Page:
from Chronicle of the Citadel of Exile
by Donald Nicholson-Smith, translating Abdellatif Laabi

copyright © English language copyright © Donald Nicholson-Smith, 2016

Write, write, never stop. Tonight and all the nights to come. When I am at last face to face with myself. And must take stock. No more uniform. No longer distractedly pacing a measured area for the regulation exercise period. No more obeying wretched orders. My number still on the other side of the door. When I am done with drinking, eating, urinating, defecating. Done with talking, with calling things by their worn-out names. I light endless cigarettes whose smoke emerges from my lungs in broken chains, bitter swirls of rejection. Prison night has gobbled up the artificial light of the day. Ragged stars populate the vault of my visions.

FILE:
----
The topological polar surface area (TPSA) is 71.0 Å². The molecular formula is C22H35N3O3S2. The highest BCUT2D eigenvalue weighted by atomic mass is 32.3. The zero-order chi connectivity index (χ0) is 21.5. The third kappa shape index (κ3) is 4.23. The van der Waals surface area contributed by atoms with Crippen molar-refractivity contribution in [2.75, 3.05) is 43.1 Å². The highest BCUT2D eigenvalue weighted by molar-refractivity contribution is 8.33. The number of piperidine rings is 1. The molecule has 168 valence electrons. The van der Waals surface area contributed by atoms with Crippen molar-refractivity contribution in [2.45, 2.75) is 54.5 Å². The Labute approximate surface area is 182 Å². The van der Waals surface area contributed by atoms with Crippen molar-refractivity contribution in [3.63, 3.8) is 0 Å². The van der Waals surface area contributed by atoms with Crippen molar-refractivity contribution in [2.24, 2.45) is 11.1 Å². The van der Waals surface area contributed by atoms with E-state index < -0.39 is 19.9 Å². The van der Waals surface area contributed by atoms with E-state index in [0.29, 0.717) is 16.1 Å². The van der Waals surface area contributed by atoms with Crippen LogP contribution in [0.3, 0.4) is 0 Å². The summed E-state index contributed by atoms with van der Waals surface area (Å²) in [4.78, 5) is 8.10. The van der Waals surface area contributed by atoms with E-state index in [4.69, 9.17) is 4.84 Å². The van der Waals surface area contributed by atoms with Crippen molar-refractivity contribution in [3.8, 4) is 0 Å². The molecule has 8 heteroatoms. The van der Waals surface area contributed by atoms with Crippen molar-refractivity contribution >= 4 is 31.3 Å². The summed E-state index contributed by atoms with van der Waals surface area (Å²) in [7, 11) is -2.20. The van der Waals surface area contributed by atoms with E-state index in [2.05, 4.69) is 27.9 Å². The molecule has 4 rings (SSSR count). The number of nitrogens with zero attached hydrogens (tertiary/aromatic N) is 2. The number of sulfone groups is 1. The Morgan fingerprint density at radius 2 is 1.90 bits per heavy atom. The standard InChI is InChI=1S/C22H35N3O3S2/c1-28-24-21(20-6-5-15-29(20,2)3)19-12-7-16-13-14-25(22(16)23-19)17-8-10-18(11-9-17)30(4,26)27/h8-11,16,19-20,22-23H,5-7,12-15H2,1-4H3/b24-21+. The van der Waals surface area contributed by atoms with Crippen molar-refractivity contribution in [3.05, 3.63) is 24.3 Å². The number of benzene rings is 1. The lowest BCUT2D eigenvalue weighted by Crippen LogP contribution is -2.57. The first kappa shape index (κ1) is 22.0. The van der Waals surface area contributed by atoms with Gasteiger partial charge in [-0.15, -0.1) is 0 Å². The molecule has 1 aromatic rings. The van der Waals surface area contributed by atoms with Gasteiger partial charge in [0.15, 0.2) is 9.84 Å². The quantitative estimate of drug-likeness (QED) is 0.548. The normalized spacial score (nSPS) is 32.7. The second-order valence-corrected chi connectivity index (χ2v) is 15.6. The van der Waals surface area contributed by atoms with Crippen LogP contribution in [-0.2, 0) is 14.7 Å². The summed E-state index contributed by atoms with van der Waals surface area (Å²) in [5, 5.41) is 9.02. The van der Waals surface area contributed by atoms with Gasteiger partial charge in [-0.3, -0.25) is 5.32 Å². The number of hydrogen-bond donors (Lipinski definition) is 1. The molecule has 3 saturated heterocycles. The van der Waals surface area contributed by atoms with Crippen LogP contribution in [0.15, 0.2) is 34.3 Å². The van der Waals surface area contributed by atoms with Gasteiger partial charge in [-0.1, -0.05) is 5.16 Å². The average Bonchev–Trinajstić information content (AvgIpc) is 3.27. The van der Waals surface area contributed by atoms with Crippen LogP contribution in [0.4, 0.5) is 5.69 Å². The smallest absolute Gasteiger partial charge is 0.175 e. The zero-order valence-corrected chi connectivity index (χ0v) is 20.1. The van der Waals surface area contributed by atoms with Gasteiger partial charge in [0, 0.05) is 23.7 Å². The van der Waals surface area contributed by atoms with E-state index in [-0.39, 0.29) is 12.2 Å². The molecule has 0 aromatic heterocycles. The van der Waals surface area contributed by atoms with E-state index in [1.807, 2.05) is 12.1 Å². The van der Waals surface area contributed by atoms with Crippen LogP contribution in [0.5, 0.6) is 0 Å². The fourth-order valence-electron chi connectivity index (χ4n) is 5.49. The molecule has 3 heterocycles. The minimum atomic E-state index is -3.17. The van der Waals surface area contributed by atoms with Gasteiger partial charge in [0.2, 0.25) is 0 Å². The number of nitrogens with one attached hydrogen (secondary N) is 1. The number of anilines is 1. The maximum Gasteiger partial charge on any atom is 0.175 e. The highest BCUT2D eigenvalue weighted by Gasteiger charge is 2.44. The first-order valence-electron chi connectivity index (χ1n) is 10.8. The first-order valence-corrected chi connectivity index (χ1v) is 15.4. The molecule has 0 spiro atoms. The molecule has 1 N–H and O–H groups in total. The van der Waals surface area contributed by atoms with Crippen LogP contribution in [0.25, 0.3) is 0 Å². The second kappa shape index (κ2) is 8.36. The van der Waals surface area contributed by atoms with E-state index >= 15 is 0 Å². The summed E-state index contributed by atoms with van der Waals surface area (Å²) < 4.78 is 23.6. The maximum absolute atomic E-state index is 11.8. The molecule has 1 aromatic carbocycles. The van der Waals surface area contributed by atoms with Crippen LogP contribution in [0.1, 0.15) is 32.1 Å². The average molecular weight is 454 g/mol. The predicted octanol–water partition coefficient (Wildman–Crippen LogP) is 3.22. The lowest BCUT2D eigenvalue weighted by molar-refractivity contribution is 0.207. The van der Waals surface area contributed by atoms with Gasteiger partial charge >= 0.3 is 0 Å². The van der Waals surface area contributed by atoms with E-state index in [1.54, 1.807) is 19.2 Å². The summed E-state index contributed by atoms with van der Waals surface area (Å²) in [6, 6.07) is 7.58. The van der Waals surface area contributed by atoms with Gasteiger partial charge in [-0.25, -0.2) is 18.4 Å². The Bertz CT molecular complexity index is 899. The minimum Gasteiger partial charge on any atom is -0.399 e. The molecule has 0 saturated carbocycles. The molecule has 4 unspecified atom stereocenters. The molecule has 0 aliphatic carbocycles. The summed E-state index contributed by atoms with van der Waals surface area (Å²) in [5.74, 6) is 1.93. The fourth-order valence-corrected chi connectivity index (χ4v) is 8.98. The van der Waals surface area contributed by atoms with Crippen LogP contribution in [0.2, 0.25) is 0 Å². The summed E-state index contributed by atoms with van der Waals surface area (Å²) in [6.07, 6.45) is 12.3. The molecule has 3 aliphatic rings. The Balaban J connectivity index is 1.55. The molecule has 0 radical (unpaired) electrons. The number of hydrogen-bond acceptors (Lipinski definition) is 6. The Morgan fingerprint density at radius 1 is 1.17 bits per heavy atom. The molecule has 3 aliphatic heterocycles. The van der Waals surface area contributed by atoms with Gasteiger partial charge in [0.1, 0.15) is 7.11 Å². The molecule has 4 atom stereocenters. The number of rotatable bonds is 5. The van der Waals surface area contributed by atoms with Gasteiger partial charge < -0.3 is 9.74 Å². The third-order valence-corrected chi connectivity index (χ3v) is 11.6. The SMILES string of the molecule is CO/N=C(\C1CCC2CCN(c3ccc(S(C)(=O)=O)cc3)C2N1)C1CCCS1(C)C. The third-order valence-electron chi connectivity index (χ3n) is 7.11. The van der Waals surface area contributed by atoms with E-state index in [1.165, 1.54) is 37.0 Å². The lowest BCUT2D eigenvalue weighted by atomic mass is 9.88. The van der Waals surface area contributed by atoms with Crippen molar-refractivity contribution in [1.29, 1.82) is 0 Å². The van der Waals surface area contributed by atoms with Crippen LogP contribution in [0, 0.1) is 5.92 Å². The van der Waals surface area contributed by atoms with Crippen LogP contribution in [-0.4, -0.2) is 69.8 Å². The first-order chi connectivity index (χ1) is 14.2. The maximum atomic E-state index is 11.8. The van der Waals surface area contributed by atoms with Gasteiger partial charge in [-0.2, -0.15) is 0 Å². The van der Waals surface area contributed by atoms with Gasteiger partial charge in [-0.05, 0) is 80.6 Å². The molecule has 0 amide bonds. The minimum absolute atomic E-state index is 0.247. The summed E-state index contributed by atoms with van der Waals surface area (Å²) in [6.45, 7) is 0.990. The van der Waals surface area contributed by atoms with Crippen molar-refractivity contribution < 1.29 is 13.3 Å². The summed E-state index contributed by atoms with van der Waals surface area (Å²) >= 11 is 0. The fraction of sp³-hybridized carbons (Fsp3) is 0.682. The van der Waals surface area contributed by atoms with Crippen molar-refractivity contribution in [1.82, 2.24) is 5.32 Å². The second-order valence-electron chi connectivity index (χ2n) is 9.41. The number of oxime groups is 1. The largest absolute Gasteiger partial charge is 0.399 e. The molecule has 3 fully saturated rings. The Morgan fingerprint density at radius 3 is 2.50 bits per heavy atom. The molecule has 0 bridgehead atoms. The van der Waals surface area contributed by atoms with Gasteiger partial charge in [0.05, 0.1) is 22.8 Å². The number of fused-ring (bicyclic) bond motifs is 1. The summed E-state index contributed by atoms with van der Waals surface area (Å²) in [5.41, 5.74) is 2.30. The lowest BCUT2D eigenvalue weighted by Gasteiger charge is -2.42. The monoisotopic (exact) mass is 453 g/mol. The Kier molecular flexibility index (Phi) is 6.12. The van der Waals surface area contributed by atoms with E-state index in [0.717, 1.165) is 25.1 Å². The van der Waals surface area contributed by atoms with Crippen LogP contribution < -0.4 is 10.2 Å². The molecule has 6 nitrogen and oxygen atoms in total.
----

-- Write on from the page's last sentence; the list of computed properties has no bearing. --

Write.
When I stop, my voice begins to sound very peculiar. As though unknown notes were clinging to its cords, driven by strange storms from all those zones where life and death watch and spy on one another, two oddly hued wild animals, each crouched ready to spring, ready to slash and destroy the other’s essential nature.

Write.
I can live now only by wrenching myself away from myself, by wrenching away from myself my points of rupture and suture, those places where I most acutely feel splits and junctures, where I cut myself into pieces so as to return to life in unfathomable elsewheres: earth, roots, trees of intensity, granular effervescene under the sun.